MIT’s OA Policy Related to #3 Ranking Among Top 200 Universities?

Tue, 2010-10-05 11:35 -- Anonymous (not verified)

Ithaca, NY DSpace has its roots at MIT where in 2002 the software was released as a result of a collaboration between Hewlett Packard and MIT. Since then the application has been installed by more than 900 institutions around the world and is now part of the DuraSpace technology portfolio. The MIT Libraries continue to manage DSpace@MIT, a digital repository that captures, preserves, and shares MIT’s intellectual output with the world in support of MIT’s leading edge open access policy: “The Faculty of the Massachusetts Institute of Technology is committed to disseminating the fruits of its research and scholarship as widely as possible.”

A recent Intechweb aritcle, “MIT Makes All Faculty Publications Open Access”, suggests that MIT’s #3 ranking among the top 200 universities by the Times Higher Education World University Rankings may be related to both MIT’s OA policy and to the actual ability to access MIT’s research output on the Web through DSpace@MIT which now houses nearly 30,000 digital items. The article states that education should imply creation and points to new discoveries that are emerging because free and open access to MIT’s intellectual output exists through MIT Libraries.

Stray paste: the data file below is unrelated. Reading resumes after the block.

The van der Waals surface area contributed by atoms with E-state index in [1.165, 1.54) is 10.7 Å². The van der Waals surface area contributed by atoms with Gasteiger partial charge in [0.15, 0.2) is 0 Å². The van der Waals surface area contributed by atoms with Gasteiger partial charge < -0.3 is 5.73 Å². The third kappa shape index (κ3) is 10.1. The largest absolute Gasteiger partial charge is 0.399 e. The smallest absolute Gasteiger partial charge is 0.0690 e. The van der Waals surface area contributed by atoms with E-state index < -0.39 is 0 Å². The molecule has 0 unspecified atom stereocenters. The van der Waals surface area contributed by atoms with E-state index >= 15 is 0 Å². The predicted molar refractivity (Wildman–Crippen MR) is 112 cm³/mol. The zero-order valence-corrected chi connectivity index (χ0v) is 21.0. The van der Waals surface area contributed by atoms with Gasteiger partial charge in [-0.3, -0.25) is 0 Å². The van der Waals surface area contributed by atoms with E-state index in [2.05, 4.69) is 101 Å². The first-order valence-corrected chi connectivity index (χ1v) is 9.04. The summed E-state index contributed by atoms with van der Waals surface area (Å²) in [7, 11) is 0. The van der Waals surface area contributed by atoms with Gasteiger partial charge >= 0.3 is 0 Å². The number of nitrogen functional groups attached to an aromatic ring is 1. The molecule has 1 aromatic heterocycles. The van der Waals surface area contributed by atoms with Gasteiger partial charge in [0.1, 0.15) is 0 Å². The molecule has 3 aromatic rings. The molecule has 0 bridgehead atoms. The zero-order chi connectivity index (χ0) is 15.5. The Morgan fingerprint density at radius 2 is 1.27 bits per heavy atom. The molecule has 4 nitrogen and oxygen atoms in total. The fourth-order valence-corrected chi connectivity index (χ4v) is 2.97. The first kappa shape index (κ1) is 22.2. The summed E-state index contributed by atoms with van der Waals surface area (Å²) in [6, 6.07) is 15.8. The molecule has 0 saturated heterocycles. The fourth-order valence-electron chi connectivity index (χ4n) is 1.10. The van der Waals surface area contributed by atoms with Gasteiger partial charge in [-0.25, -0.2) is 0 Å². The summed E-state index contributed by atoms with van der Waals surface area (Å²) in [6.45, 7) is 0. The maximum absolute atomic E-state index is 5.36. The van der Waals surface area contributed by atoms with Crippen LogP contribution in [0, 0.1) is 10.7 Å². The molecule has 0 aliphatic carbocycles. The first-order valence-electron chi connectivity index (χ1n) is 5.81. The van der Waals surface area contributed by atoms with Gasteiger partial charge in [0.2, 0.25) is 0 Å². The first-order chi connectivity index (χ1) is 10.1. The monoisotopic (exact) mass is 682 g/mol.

The Times Higher Education World University Rankings include “Use (of) 13 separate indicators designed to capture a broad range of activities, from teaching and research to knowledge transfer that are brought together into five categories:

Teaching — the learning environment (worth 30 per cent of the final ranking score)

Research — volume, income and reputation (worth 30 per cent)

Citations — research influence (worth 32.5 per cent)

Industry income — innovation (worth just 2.5 per cent)

International mix — staff and students (worth 5 per cent)